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Cystic Fibrosis

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Cystic Fibrosis






Cystic Fibrosis is an inherited autosomal recessive disorder. Gilbert (1996) notes that 1 in 25 people carry the gene in the populations affected by the disease. Carriers of the disease don’t actually have the symptoms of cystic fibrosis; it is only when a baby is conceived by two carriers of the condition that he/she will show the characteristics of cystic fibrosis (Gilbert, 1996).


What is Cystic Fibrosis?


Cystic Fibrosis occurs when there is a fault in the protein cystic fibrosis transmembrane conductance regulator (CFTR). This protein is responsible for managing salt ions across the membranes of the cells as well as regulating sweat, digestive fluid and mucus (Quinton, 2007). As a result of this fault, mucus builds up causing chest infections, shortness of breath and regular coughing. The lungs and pancreas are the main organs that are affected (Gilbert, 1996). The lungs, respiratory passage, nose and sinuses fill with sticky mucus that causes sever respiratory infections. Treatment usually involves antibiotics, but as the infections become more common and the bacteria become more resistant to treatment antibiotics become less affective (Gilbert, 1996).


The other organ most affected by cystic fibrosis is the pancreas. Cystic Fibrosis affects specific enzymes in the pancreas which results in digestive problems as food is not digested and absorbed properly (Cohn et al, 1998). As a baby starting out in the world; weight gain and growth of organs is slow and there is the chance of developing anaemia due to specific malabsorption of foods containing iron (Gilbert, 1996). Treatment involves regular medication with pancreatic enzyme replacement products. A highly nutritious diet is also important to ensure that the child starts to grow and gain weight in line with other children (Alves et al, 2007).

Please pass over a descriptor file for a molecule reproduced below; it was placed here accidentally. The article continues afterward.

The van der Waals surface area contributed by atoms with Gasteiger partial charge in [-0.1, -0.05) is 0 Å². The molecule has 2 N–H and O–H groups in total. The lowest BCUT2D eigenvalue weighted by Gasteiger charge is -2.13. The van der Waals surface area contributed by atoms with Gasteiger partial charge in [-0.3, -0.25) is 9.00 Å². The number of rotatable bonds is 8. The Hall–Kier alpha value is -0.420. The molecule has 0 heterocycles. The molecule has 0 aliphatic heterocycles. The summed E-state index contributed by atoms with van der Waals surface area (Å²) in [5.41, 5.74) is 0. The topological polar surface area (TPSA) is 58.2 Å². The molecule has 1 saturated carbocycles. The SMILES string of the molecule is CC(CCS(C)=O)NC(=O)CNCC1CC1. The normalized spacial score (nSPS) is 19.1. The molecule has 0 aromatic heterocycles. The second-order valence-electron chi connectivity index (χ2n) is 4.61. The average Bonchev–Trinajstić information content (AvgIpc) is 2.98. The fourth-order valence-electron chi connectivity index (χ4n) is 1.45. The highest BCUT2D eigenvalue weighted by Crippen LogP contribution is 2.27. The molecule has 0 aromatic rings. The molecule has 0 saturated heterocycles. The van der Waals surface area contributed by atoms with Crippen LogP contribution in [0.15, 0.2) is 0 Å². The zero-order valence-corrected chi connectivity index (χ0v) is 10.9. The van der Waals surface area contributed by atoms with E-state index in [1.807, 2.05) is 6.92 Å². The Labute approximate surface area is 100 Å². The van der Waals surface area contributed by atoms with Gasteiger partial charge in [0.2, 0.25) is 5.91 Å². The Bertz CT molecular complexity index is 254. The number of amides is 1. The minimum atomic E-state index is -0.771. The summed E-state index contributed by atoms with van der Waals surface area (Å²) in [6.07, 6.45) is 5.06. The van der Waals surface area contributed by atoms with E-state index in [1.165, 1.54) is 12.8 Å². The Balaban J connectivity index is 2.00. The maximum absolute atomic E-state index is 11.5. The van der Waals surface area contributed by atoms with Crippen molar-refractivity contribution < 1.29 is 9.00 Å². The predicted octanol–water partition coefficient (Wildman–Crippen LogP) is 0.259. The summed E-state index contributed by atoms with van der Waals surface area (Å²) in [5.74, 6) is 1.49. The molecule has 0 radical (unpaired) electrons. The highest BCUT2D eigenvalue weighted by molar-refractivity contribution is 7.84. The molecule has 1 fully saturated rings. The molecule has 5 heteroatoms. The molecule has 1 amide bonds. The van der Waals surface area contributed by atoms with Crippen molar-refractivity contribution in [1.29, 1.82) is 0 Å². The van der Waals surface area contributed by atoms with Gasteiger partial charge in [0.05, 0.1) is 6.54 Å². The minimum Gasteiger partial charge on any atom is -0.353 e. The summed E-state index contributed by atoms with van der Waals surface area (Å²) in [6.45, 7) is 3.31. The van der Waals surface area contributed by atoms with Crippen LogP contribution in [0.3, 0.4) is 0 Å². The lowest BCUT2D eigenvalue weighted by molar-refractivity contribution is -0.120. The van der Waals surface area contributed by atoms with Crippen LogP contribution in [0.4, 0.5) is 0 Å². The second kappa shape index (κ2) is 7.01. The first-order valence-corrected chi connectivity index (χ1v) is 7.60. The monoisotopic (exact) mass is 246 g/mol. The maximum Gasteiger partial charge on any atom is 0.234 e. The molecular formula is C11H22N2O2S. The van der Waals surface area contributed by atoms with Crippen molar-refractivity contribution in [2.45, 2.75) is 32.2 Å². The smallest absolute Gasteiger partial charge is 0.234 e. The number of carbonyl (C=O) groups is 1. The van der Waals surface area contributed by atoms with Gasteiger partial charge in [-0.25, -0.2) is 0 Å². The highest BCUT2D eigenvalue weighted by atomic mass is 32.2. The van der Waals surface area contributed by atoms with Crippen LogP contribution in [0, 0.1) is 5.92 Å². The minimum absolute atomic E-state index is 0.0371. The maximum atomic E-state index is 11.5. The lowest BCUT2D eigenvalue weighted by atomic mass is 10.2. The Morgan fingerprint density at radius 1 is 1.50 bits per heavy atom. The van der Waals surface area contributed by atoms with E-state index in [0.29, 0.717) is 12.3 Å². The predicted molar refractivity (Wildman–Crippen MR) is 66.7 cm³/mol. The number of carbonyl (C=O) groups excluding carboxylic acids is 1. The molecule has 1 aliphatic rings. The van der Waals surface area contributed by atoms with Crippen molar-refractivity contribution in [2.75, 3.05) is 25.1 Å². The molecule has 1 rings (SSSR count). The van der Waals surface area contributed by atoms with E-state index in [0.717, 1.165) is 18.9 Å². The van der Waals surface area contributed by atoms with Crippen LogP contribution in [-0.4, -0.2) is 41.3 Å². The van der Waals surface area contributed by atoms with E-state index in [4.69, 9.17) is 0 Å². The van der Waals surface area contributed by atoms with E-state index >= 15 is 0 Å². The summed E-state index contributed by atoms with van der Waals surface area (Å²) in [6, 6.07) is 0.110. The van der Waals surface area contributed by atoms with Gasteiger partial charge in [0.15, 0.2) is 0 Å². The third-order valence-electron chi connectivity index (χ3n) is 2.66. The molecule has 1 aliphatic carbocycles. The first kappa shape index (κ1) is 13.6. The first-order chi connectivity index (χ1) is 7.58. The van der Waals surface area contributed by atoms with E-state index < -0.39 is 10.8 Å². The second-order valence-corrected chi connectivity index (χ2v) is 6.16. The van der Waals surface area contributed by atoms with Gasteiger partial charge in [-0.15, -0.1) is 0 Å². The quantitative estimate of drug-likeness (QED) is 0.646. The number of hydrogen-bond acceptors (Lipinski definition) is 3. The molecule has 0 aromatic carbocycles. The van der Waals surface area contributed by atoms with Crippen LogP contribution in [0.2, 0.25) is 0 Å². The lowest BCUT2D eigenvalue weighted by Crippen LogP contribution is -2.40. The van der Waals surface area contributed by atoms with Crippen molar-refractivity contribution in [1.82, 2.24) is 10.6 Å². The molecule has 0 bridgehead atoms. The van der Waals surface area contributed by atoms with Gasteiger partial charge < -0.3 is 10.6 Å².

What are the symptoms of Cystic Fibrosis?

  • Symptoms often begin in early childhood with obstructions to the bowel caused by sticky waste products. Five to ten percent of babies with cystic fibrosis have these symptoms (Blackman, Deering-Brose, McWilliams et al, 2006).

    As the child grows they may experience stunted growth where they find it hard to gain weight or height. This is due to the pancreas not being able to produce the enzymes necessary to digest and absorb food (Cohn et al. 1998).
  • Ongoing chest infections, coughing and shortness of breath.
  • Excess salt on the skin which is excreted by the sweat glands in the body due to the protein CFTR not being able to manage salt ions in the body affectively (Gilbert, 1996).
  • Prolapse of the rectum which occurs in 5-10% of children that suffer from cystic fibrosis.

Management of Cystic Fibrosis


It is important to point out that there is no cure for cystic fibrosis. Lung problems and infections are the most serious aspect of cystic fibrosis. Frequent infections need prolonged treatment with antibiotics and can have an impact on the quality of life a child has. Frequent trips to hospital and the time required to comply with prescribed treatments can place stress on routines like school and weekend activities (Gilbert, 1996).

Diet is also important for children with cystic fibrosis. The help of a dietician is important to ensure enough high dense calories are being consumed to maintain growth and development. Gilbert (1996, p87) notes that school meals need to be monitored and teachers need to be informed of the specific needs of a child suffering from cystic fibrosis. Frequent oily, bulky and offensive stools can be a difficult problem, and may indicate the presence of to much fat in the diet.

Transplants and gene therapy can assist with some of the affects of cystic fibrosis. Gene therapy main goal is to improve the functions of the CFTR protein. Heart or lung transplants may also be required if the damage to these organs cannot be repaired. With a lung transplant, it is good practice to replace both lungs as the remaining lung may contain bacteria which could infect the transplanted lung.






Alves Cde. A., Aguiar R.A., Alves A.C., Santana M.A. (April 2007). "Diabetes mellitus in patients with cystic fibrosis". J Bras Pneumol 33 (2): 213–21.


Cohn J.A., Friedman K.J., Noone P.G., Knowles M.R., Silverman L.M., Jowell P.S. (September 1998). "Relation between mutations of the cystic fibrosis gene and idiopathic pancreatitis". N. Engl. J. Med. 339 (10): 653–8.


Blackman S.M., Deering-Brose R, McWilliams R, et al. (October 2006). "Relative contribution of genetic and nongenetic modifiers to intestinal obstruction in cystic fibrosis". Gastroenterology 131 (4): 1030–9. 


Gilbert, P. (1996). The A-Z Reference Book of Syndromes and Inherited Disorders 2nd Ed. London: Chapman and Hall Publishing.


Quinton, P.M. (June 2007). Cystic fibrosis: lessons from the sweat gland.Physiology (Bethesda) 22 (3): 212–25.


Read 3843 times Last modified on Saturday, 24 August 2013 03:42

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